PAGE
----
• A second phase of research recommended by the Esmail report, looking at doctors at risk of failing GP exams and how they can be given support.
  • A project to collect and analyse exam data across medical royal colleges which will help us to investigate fairness systematically across training programmes.
  • Wider work with colleges to look across the training and support they have, to develop equality and diversity policies and carry out equality analysis when developing curricula and assessments.
  • Working closely with the Academy, LETBs and other interested parties like BAPIO. For example, developing requirements for colleges and faculties in relation to examiners and identifying opportunities to support doctors in some areas.
  • Rolling out the pilot of the Welcome to UK Practice programme to provide doctors who are new to practising in the UK with an understanding of the ethical standards.

We want to be proactive in monitoring doctors through training and identifying points where they might need additional support. GMC initiatives like analysing this year’s data from the Annual Review of Competence Progression (ARCP) will help us to do this.

We know that this work on fairness in exams and assessments is complex and multifaceted. In 2015 we will continue the work that has already begun –working with partners to remove unfair outcomes and maintain patient safety.

A new online resource to support doctors in their day-to-day care of older patients

We have worked closely with partner organisations, including the British Geriatrics Society and Age UK, to create Better care for older people. The resource gives practical advice, including from leading clinicians, on how to put older patients first and use GMC guidance to handle their clinical, emotional and psychological needs.

At the core of the resource is a series of videos featuring interviews with older patients. Their experiences of dealing with doctors, from feeling that they have been pushed aside because of their age to the importance of seeing the same doctor, helps put the GMC’s guidance into context and is a strong reminder of the importance of placing the patient at the centre of care.

The resource also contains a mixture of guidance, case studies, scenarios, articles and tips to prepare doctors for caring for the growing number of older patients.

Over 65s make up over two thirds of NHS patients in the UK1 and there are now more people living with complex, and multiple, long-term conditions than ever. Clinicians need to be able to respond clearly, effectively and compassionately to their needs, and this new GMC resource will help them support patients in being active participants in their own care.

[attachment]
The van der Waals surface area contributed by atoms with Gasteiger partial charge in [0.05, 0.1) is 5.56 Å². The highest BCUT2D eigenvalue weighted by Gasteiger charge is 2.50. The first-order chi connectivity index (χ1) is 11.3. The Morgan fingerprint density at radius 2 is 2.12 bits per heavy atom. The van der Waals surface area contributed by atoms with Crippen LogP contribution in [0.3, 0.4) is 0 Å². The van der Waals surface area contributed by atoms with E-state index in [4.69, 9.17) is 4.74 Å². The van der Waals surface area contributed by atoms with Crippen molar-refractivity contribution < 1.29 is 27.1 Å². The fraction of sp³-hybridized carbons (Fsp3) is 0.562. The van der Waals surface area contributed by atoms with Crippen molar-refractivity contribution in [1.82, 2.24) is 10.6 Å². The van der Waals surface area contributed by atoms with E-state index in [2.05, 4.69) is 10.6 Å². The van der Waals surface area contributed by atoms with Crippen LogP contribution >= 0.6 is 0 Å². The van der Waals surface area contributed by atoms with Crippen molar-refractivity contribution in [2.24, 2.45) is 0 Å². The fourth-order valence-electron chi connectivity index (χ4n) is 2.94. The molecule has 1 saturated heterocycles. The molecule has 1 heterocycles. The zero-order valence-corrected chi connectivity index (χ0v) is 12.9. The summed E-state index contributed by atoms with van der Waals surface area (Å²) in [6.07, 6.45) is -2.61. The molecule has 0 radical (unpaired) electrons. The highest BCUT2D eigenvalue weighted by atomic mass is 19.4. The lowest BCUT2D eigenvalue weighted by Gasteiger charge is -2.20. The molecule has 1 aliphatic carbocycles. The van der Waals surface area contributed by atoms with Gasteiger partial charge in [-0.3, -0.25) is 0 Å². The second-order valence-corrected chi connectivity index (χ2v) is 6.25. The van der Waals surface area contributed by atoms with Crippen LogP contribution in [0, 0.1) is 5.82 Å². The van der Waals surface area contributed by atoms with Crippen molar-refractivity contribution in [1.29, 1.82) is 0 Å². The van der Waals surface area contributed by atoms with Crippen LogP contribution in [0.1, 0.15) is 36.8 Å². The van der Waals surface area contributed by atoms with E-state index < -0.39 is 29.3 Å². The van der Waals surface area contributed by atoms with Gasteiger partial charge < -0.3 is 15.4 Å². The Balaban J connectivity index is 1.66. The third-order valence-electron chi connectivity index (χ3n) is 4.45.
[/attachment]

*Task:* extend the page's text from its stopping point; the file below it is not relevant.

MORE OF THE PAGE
Niall Dickson, Chief Executive of the General Medical Council, said:

‘We know that care of older people in this country is too often not good enough - doctors have a key role in devising and providing treatment, co-ordinating care and in overseeing the whole process - we hope these learning materials will stimulate discussion and help to support doctors working with older people. The reality is that most medical care is already centred around later life and in the future this is going to be even more the case. We already have examples of fantastic care - we all need to try and make sure this becomes the norm even in a healthcare system where resources are becoming increasingly tight.’

Professor John Young, National Clinical Director for Integration and Frail Elderly for NHS England said:
‘Doctors must be prepared to play their part in a modern health care system that provides skilful, compassionate and joined-up care for people who have a multitude of health conditions. It is good to see the GMC is doing work to support doctors in this area.’

Better care for older people will be kept up to date throughout the year with new material.

Web News: New blog post: Better care of older people starts with communication and integration


Work for the GMC as an associate

There are several roles that are fulfilled by medical and lay associates in decision making at the GMC. If you are interested in supporting the GMC deliver fair and robust decision making look on the recruitment pages for the GMC and Medical Practitioners Tribunal Service for up to date recruitment campaigns. Look out for the next campaign recruiting PLAB examiners in early 2015.